Date of Award

Summer 8-10-2021

Degree Type


Degree Name

Doctor of Philosophy (PhD)


Early Childhood Education

First Advisor

Diane Truscott

Second Advisor

Nancy Jo Schafer

Third Advisor

Andrea Lewis

Fourth Advisor

Joyce Many

Fifth Advisor

Natalie Davis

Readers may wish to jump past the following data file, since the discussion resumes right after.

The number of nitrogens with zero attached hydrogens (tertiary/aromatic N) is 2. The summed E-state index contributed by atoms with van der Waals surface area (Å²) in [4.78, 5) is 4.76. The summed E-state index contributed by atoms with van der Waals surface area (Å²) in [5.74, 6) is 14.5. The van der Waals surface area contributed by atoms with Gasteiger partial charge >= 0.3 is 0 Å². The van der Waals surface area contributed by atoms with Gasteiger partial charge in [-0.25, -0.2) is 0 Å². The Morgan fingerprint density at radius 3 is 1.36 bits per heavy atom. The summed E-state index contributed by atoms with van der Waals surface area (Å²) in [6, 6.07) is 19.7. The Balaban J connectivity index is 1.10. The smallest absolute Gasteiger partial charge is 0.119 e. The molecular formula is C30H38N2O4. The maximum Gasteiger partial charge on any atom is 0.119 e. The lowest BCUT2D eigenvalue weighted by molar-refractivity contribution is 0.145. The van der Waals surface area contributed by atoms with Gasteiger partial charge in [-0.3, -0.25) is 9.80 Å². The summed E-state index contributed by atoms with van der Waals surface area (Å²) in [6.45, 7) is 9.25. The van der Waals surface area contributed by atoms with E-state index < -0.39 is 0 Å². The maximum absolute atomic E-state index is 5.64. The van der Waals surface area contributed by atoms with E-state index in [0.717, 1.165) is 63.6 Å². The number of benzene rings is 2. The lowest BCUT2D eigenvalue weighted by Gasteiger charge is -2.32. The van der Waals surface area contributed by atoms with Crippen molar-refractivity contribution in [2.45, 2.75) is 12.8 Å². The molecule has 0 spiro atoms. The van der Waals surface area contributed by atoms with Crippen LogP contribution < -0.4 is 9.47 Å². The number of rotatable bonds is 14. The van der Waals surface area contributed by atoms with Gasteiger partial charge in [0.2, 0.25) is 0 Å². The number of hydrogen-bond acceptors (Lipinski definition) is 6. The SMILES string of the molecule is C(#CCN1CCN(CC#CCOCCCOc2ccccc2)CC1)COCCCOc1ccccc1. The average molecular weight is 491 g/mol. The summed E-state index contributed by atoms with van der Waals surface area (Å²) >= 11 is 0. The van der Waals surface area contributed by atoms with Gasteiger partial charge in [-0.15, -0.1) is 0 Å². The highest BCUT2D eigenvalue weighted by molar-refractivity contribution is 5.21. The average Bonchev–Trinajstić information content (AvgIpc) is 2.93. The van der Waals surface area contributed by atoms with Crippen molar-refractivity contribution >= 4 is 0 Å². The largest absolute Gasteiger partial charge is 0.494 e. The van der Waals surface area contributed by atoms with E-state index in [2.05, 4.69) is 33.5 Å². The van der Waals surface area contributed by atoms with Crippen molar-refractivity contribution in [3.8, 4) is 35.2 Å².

The dissertation research examines culturally responsive practices in virtual learning settings in relation to teacher accessibility and is presented in a review and research format. The first paper constitutes a comprehensive scoping literature review that explores the proposition that virtual accessibility is an equity construct in Title 1 urban schools. A constant comparative approach (Corbin & Strauss, 2008) identifies themes in the literature related to how culturally responsive virtual learning components demonstrate support for the argument that connecting with students virtually is more than bandwidth. The review study finds that virtual accessibility is created by centering culture, building and sustaining culturally informed relationships, and fostering care. The second paper is a qualitative case study examining what is known about culturally responsive virtual learning in one second grade elementary Title 1 classroom. Collection and analysis of data occurs in four phases across 12 weeks and included bi-weekly data sets representing non-participant observations of reading or writing lessons, lesson plans, case participant interviews, and analytic memos. A constant comparative approach (Corbin & Strauss, 2008) identifies themes using Culturally Responsive Pedagogy (Gay, 2000; Ladson-Billings, 1995a, 2014) Culturally Informed Relationships (Milner, 2006), and an Ethos of Care (Jackson, Sealey-Ruiz, & Watson, 2014) theories. The case study illustrates that culturally responsive practices (CRP) can be part of virtual learning by centering culture through relationships within an intentional virtual learning community. Implications for re-tooling technologies to facilitate virtual CRP are presented.


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